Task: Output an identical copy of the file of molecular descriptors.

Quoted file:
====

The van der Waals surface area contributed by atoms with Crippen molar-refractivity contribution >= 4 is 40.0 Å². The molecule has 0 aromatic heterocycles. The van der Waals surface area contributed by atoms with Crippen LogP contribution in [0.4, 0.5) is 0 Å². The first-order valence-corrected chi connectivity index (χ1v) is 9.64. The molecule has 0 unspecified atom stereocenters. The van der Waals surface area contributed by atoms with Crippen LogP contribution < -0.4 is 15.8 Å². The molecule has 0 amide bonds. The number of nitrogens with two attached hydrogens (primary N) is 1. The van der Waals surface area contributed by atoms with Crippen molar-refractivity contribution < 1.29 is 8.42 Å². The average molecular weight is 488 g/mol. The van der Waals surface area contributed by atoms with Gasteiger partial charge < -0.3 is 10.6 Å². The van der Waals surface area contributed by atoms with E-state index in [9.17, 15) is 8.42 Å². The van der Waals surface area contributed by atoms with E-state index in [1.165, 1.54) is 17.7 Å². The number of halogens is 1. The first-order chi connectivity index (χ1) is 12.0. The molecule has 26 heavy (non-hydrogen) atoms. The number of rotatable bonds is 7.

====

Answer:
The van der Waals surface area contributed by atoms with Crippen molar-refractivity contribution >= 4 is 40.0 Å². The molecule has 0 aromatic heterocycles. The van der Waals surface area contributed by atoms with Crippen LogP contribution in [0.4, 0.5) is 0 Å². The first-order valence-corrected chi connectivity index (χ1v) is 9.64. The molecule has 0 unspecified atom stereocenters. The van der Waals surface area contributed by atoms with Crippen LogP contribution < -0.4 is 15.8 Å². The molecule has 0 amide bonds. The number of nitrogens with two attached hydrogens (primary N) is 1. The van der Waals surface area contributed by atoms with Crippen molar-refractivity contribution < 1.29 is 8.42 Å². The average molecular weight is 488 g/mol. The van der Waals surface area contributed by atoms with Gasteiger partial charge < -0.3 is 10.6 Å². The van der Waals surface area contributed by atoms with E-state index in [9.17, 15) is 8.42 Å². The van der Waals surface area contributed by atoms with E-state index in [1.165, 1.54) is 17.7 Å². The number of halogens is 1. The first-order chi connectivity index (χ1) is 12.0. The molecule has 26 heavy (non-hydrogen) atoms. The number of rotatable bonds is 7.